Power comes from a 2.0-liter four-cylinder engine. It's not particularly powerful nor is it particularly fuel efficient. With 16 valves, double overhead cams, direct ignition and most of the other modern engine tricks we see today, its 126 horsepower at 5600 rpm are somewhat disappointing. Torque is a bit better, at 131 lb-ft at 4000 rpm, but no matter how you slice it, this is not a very sporty engine, a fact reinforced by the unhappy noises it makes when pushed hard.
EPA-estimated fuel economy is just 22/30 mpg City/Highway (manual transmission, all models). That's distinctly sub-par for the class. On the plus side, they meet ULEV Ultra Low Emissions Vehicle requirements, meaning they're relatively clean.
Part of the problem is weight. These Suzuki models are fairly heavy cars for this class. Base curb weight for the Forenza sedan is 2701 pounds, which is 200 pounds heavier than a Toyota Corolla and 250 pounds heavier than a Honda Civic. The Reno hatchback weighs in at 2750 pounds while the wagon tips the scales at 2850 pounds. Weight impacts acceleration performance, and these cars are not quick.
We tested both the five-speed manual and the four-speed automatic transmissions. The automatic shifts smoothly, but feels as though it's taking what little power the engine puts out and hiding it away somewhere. The automatic features a fiddly gated shifter on the floor and you have to have to push down on the shifter handle to move it from neutral to reverse, all of which seems to add layer of needless complexity. On the plus side, it offers a Hold function designed to keep the car in gear on long uphill stretches. The standard five-speed manual felt smooth and buttery in a Reno we drove, but vague and ropey in a Forenza sedan.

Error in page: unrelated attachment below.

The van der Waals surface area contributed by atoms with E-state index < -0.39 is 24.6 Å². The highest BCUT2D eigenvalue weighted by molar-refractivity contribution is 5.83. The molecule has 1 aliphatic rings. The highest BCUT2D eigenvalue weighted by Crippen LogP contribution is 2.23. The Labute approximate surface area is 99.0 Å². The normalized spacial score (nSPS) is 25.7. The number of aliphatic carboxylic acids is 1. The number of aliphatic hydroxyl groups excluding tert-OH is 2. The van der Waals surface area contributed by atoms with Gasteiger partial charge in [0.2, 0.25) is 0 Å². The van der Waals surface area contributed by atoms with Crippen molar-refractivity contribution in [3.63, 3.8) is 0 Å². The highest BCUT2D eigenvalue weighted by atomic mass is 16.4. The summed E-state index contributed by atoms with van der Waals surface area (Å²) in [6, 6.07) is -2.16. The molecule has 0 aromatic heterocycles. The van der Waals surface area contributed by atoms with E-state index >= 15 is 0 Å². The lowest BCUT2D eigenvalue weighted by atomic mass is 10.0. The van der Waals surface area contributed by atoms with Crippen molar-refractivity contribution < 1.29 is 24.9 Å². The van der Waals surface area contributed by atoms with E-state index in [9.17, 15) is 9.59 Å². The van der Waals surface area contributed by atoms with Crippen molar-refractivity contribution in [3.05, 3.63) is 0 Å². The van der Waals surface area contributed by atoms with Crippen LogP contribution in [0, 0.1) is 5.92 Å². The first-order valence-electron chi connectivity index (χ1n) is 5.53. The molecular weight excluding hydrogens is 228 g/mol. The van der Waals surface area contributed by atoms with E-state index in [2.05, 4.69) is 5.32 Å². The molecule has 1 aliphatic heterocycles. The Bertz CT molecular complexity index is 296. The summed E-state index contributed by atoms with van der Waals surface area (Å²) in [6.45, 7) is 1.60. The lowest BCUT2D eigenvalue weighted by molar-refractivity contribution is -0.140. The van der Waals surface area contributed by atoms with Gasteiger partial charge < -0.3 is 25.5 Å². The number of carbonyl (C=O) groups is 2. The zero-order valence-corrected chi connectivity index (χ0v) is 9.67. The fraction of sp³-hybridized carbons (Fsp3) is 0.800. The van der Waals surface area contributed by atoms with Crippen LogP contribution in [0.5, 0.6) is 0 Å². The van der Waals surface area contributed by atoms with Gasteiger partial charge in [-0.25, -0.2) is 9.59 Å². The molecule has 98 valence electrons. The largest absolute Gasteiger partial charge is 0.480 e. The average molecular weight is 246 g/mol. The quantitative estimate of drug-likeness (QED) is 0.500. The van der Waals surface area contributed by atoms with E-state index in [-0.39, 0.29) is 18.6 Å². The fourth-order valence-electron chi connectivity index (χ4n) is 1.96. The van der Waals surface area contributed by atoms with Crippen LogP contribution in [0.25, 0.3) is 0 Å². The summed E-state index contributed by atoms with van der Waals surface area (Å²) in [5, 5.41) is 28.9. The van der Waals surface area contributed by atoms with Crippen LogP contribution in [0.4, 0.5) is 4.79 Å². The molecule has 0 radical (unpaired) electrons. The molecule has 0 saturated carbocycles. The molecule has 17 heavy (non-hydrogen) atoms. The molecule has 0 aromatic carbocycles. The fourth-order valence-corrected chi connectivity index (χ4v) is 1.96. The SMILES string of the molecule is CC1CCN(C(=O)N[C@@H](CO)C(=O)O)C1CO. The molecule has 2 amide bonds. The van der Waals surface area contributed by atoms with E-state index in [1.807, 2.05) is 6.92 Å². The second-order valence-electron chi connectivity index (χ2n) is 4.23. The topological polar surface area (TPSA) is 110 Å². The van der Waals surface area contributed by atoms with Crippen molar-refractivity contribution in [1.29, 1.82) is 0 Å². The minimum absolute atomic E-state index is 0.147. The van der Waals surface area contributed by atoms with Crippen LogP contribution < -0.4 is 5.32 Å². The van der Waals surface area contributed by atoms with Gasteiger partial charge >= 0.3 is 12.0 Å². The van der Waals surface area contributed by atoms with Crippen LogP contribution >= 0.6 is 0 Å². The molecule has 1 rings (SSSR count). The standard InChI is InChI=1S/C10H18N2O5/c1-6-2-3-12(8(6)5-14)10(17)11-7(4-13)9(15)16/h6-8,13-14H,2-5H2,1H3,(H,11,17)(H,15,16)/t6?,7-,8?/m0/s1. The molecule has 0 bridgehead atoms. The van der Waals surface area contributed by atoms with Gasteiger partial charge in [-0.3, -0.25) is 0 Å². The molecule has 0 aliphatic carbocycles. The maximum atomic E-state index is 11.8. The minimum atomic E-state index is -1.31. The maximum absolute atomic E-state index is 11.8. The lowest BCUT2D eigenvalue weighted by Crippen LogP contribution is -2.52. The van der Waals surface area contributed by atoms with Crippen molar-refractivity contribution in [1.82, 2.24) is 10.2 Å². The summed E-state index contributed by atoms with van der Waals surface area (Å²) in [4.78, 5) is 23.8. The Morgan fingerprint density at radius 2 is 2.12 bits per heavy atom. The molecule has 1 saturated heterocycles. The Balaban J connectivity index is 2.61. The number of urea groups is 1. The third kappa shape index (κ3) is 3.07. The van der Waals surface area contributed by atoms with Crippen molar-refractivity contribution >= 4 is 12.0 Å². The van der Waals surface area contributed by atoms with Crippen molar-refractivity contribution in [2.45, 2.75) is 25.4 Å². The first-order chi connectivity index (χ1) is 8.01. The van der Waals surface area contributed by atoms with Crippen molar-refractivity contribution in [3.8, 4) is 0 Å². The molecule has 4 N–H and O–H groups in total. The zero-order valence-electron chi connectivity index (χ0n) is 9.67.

As befitting a budget car, the suspension is pretty basic, although it is fully independent. MacPherson struts hold up the front of the car, while a dual-link setup takes care of the rear. It's a tried and true setup that does its job well, and is well-sorted in this car, with few extraneous ride motions, and an overall comfortable ride. Despite its looks, the Reno is no sportster, but it and the Forenza have well damped suspensions that keep control of the car body in most circumstances. It feels tuned to the soft side, which was nice on bumpy, broken pavement, but it dove under braking and squatted under acceleration. The steering had a bit of play in it. The steering is decently weighted, but we frequently found ourselves having to re-center the wheel ourselves, rather than letting the car do it.
Brakes are firm underfoot. Anti-lock brakes are optional. We recommend getting ABS as it allows the driver to brake and steer at the same time in an evasive maneuver. Electronic brake-force distribution helps balance braking force front to rear according to the situation, resulting in quicker stops and better stability under hard braking. In short, these features can help you avoid a crash, whether it's wet, wintry or dry pavement on a sunny day.
The Suzuki Forenza and Reno models offer a lot of stuff for the money when compared with the big name brands, and come with an excellent warranty (3 years/36,000 miles bumper-to-bumper, 100,000 miles/7-year powertrain). The Reno five-door hatchback, the Forenza four-door sedan and the Forenza wagon are essentially the same vehicle in different body styles. Reno is the best looking with its Italian styling.
New Car Test Drive correspondent Keith Buglewicz is based in Southern California.
Suzuki Forenza Sedan S ($13,449); Sedan LX ($15,349); Sedan EX ($16,949); Wagon S ($13,949); Wagon LX ($15,849) Wagon EX ($17,549); Reno S ($13,449); Reno LX ($15,394); Reno EX ($17,049).
Options As Tested
anti-lock brake system with EBD ($500).
Suzuki Reno LX ($16,149).